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. Last Updated: 07/27/2016

Central Bank Eases M&A Regulations

The Central Bank on Wednesday approved new measures to speed up consolidation of the fragmented banking sector by making mergers and acquisitions easier, but fundamental problems in the industry continue to be a drag on the economy, analysts said.

The Central Bank will now approve or reject mergers within four months instead of six, and rule on acquisitions within three months instead of six.

It also no longer requires that private bankers meet with Central Bank officials to discuss a prospective merger or acquisition; that the Central Bank audit the banks involved; or that the banks involved compile a joint balance sheet.

"The simplified merger and acquisition procedure will help lower costs incurred by banks involved," says the text of the statement circulated by the Central Bank.

Analysts, however, were mixed on the importance of the decision. "It seems to be a very positive move," said Andrew Keeley, a banking analyst at Renaissance Capital. "It is a technical decision, but a symbolic one in terms of reform of the banking sector."

"This is a cosmetic move," said an analyst at Rating, a banking research center. "All the removed requirements are nevertheless met in the process of a merger or an acquisition."

Bank mergers are not common in Russia, but acquisitions are -- usually as a form of asset-stripping, where the acquiring company takes over the business of a smaller bank and then sells that bank's license on the market.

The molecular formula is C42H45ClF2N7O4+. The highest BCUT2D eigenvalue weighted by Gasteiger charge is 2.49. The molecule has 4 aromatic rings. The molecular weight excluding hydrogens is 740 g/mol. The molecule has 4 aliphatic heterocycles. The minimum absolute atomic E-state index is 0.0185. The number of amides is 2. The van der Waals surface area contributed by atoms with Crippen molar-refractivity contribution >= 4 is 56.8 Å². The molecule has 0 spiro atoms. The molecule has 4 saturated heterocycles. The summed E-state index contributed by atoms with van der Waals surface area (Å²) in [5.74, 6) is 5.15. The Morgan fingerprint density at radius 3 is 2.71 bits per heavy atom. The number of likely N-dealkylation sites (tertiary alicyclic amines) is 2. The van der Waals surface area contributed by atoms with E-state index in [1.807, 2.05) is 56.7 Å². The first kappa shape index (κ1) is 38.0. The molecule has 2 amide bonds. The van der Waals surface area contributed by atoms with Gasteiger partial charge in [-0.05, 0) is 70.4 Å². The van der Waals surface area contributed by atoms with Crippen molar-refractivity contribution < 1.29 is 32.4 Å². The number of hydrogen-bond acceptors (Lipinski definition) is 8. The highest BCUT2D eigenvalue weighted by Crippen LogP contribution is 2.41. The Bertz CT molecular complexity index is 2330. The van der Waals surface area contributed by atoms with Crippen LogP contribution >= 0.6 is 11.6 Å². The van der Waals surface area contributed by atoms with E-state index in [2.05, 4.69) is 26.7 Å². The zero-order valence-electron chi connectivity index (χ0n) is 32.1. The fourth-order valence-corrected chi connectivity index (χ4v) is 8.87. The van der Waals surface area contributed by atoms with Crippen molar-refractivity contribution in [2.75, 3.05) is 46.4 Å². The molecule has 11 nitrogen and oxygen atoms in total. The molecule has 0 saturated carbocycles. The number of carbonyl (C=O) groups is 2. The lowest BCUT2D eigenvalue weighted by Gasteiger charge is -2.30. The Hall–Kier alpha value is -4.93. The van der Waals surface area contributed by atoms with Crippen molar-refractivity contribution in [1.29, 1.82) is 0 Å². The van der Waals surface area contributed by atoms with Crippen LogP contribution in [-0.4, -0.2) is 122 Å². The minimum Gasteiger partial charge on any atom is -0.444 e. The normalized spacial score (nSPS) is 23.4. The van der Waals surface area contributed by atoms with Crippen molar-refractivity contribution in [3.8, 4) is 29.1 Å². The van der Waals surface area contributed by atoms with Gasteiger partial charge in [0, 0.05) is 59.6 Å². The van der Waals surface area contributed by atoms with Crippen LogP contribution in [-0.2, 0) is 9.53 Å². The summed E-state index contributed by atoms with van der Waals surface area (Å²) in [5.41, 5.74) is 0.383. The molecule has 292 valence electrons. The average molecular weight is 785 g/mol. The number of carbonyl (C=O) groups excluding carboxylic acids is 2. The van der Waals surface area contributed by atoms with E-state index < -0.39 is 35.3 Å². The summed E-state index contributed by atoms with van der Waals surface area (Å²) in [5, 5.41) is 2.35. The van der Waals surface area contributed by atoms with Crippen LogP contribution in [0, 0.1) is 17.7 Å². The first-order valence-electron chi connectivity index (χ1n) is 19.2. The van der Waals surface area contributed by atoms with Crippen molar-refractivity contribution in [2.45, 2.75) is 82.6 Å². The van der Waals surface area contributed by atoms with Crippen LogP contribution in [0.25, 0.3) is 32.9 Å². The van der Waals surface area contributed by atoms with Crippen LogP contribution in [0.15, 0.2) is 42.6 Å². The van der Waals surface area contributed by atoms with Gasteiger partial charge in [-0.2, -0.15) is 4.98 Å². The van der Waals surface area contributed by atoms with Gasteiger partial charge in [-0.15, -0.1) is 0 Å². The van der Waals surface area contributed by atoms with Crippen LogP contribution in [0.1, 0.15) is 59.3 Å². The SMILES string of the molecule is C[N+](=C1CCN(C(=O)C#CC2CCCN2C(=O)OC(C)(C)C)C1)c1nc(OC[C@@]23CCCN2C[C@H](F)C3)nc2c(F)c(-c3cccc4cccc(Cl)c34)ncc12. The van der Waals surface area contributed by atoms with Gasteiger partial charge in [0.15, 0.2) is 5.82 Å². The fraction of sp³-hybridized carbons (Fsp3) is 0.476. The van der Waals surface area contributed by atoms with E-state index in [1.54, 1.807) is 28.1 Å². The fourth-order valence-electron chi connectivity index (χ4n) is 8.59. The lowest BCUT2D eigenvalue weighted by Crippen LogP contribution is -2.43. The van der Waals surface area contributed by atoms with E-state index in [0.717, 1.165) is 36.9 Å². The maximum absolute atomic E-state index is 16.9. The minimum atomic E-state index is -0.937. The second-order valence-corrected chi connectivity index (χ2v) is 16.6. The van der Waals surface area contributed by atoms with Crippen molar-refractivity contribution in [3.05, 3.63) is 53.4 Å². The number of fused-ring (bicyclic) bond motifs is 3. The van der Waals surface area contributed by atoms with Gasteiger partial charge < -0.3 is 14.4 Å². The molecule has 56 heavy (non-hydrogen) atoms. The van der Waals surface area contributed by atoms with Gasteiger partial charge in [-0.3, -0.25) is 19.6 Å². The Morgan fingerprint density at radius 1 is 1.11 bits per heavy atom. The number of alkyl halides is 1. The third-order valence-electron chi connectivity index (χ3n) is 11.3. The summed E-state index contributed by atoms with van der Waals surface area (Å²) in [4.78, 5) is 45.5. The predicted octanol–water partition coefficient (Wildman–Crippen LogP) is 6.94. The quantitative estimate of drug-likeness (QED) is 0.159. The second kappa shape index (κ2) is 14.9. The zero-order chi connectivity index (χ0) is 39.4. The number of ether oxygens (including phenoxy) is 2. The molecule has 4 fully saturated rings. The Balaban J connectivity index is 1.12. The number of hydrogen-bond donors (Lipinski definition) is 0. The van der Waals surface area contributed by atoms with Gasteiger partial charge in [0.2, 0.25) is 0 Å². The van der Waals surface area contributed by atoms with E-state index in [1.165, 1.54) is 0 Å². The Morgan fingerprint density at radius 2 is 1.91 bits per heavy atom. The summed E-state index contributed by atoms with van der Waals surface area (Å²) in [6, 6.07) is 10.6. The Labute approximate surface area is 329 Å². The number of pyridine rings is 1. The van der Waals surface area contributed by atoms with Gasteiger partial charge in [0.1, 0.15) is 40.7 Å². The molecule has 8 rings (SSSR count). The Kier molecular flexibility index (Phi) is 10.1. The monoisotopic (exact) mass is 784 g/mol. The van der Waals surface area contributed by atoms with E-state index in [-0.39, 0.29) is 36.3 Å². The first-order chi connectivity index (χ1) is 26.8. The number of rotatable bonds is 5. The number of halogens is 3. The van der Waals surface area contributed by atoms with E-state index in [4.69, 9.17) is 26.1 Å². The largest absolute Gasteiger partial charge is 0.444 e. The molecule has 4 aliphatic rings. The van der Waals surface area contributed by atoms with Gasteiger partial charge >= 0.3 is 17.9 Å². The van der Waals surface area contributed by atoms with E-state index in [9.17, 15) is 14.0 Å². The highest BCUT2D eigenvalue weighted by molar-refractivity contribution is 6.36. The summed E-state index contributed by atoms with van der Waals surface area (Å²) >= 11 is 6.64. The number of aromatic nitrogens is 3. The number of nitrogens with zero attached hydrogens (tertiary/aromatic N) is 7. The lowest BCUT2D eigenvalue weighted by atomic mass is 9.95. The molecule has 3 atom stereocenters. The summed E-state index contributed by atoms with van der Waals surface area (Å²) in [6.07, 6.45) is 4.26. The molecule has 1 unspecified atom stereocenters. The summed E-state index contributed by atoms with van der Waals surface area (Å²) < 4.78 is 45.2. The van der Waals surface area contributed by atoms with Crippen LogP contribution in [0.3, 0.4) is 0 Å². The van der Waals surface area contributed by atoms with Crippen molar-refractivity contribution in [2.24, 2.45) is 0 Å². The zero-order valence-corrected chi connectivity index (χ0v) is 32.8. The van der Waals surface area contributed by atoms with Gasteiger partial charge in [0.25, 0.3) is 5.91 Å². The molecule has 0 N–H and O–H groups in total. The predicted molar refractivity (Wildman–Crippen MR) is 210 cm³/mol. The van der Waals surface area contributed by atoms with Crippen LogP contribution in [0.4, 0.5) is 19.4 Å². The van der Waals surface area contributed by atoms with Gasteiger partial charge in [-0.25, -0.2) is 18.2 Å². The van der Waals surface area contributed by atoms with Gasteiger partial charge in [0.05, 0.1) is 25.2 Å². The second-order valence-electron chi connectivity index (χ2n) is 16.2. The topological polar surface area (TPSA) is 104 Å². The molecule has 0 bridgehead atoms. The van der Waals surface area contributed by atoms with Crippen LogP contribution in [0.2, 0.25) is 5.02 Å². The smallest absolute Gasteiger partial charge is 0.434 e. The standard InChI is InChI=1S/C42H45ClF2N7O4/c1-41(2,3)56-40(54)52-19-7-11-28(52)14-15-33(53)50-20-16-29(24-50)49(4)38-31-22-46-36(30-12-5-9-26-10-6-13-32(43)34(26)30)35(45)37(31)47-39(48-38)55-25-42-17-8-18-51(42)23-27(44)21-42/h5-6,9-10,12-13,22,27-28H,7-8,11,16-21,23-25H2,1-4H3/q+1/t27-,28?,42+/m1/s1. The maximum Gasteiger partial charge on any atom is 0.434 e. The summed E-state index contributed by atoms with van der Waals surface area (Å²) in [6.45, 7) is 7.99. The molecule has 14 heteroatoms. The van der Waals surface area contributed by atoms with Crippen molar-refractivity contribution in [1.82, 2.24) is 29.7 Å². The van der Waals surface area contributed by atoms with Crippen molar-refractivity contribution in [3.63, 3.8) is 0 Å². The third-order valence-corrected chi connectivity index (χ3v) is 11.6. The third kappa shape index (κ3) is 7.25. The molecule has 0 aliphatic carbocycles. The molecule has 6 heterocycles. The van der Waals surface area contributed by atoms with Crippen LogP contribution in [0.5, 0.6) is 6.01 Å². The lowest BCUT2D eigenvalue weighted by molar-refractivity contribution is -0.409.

Banking licenses are difficult to get and go for about $1 million, so banks are reluctant to part with a second license if they get it in the course of an acquisition. Rarely are "civilized acquisitions" conducted, whereby the second license is returned to the Central Bank, said the analyst for Rating. One exception, he said, was the 2001 takeover of Bank Austria Creditanstalt by International Moscow Bank.

In its announcement Wednesday, the Central Bank said reducing bureaucratic hurdles is part of a five-year restructuring strategy approved under the previous chairman, Viktor Gerashchenko, two years ago.

Banking sector reform may be under way, but analysts said it is going at a painfully slow pace.

There are more than 1,300 incorporated banks, and about 1,000 have capital of around $1 million or less.

The slow pace of reform, coupled with political risks and Central Bank inefficiency, could keep Russia from receiving the coveted investment grade status by international ratings agencies.

"In the banking area, we would like to see some progress in at least some fields, including deposit insurance, restructuring and liberalization of the industry and privatization of Sberbank," said Helena Hessel, sovereign ratings director of Standard & Poor's in New York.

Over the last decade or so, eight of the 93 countries tracked by Standard & Poor's have been upgraded from speculative to investment grade, and seven of the eight are still there. They are Hungary, Mexico, Poland, Slovakia, South Korea, South Africa, and Trinidad and Tobago.

Hessel was highly critical of Gerashchenko's stewardship of the Central Bank, because he "blocked almost all major bank reforms."

But the new chairman, Sergei Ignatyev, "has already moved things forward," she said.